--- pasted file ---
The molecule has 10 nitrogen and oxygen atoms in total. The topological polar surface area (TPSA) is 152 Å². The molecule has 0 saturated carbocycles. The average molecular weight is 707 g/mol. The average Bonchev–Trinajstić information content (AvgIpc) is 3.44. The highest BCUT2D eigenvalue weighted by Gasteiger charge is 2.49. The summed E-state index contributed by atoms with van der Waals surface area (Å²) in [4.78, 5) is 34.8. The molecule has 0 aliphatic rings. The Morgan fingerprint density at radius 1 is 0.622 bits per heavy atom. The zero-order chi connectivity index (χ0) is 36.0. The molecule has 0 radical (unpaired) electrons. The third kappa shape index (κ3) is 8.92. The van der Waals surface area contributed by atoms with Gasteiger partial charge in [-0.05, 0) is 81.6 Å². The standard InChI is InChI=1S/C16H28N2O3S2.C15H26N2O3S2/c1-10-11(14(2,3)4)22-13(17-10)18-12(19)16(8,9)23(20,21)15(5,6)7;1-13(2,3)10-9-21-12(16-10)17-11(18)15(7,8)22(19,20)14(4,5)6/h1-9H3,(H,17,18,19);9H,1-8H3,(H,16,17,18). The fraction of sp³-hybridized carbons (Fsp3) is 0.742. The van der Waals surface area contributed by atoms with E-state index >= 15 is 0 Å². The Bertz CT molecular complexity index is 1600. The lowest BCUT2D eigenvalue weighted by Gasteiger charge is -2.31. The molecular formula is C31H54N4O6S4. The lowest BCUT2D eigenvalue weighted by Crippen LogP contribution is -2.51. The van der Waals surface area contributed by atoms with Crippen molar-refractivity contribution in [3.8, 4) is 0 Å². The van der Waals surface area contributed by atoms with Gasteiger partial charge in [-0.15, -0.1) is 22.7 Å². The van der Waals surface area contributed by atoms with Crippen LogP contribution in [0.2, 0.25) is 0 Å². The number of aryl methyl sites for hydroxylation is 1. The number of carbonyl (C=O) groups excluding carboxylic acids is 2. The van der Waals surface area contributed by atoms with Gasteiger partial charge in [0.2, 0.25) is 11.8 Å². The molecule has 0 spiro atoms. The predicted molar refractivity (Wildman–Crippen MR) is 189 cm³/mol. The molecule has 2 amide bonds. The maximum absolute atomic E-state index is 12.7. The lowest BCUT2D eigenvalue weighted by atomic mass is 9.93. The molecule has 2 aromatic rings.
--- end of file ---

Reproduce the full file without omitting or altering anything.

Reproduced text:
The molecule has 10 nitrogen and oxygen atoms in total. The topological polar surface area (TPSA) is 152 Å². The molecule has 0 saturated carbocycles. The average molecular weight is 707 g/mol. The average Bonchev–Trinajstić information content (AvgIpc) is 3.44. The highest BCUT2D eigenvalue weighted by Gasteiger charge is 2.49. The summed E-state index contributed by atoms with van der Waals surface area (Å²) in [4.78, 5) is 34.8. The molecule has 0 aliphatic rings. The Morgan fingerprint density at radius 1 is 0.622 bits per heavy atom. The zero-order chi connectivity index (χ0) is 36.0. The molecule has 0 radical (unpaired) electrons. The third kappa shape index (κ3) is 8.92. The van der Waals surface area contributed by atoms with Gasteiger partial charge in [-0.05, 0) is 81.6 Å². The standard InChI is InChI=1S/C16H28N2O3S2.C15H26N2O3S2/c1-10-11(14(2,3)4)22-13(17-10)18-12(19)16(8,9)23(20,21)15(5,6)7;1-13(2,3)10-9-21-12(16-10)17-11(18)15(7,8)22(19,20)14(4,5)6/h1-9H3,(H,17,18,19);9H,1-8H3,(H,16,17,18). The fraction of sp³-hybridized carbons (Fsp3) is 0.742. The van der Waals surface area contributed by atoms with E-state index >= 15 is 0 Å². The Bertz CT molecular complexity index is 1600. The lowest BCUT2D eigenvalue weighted by Gasteiger charge is -2.31. The molecular formula is C31H54N4O6S4. The lowest BCUT2D eigenvalue weighted by Crippen LogP contribution is -2.51. The van der Waals surface area contributed by atoms with Crippen molar-refractivity contribution in [3.8, 4) is 0 Å². The van der Waals surface area contributed by atoms with Gasteiger partial charge in [-0.15, -0.1) is 22.7 Å². The van der Waals surface area contributed by atoms with Crippen LogP contribution in [0.2, 0.25) is 0 Å². The number of aryl methyl sites for hydroxylation is 1. The number of carbonyl (C=O) groups excluding carboxylic acids is 2. The van der Waals surface area contributed by atoms with Gasteiger partial charge in [0.2, 0.25) is 11.8 Å². The molecule has 0 spiro atoms. The predicted molar refractivity (Wildman–Crippen MR) is 189 cm³/mol. The molecule has 2 amide bonds. The maximum absolute atomic E-state index is 12.7. The lowest BCUT2D eigenvalue weighted by atomic mass is 9.93. The molecule has 2 aromatic rings.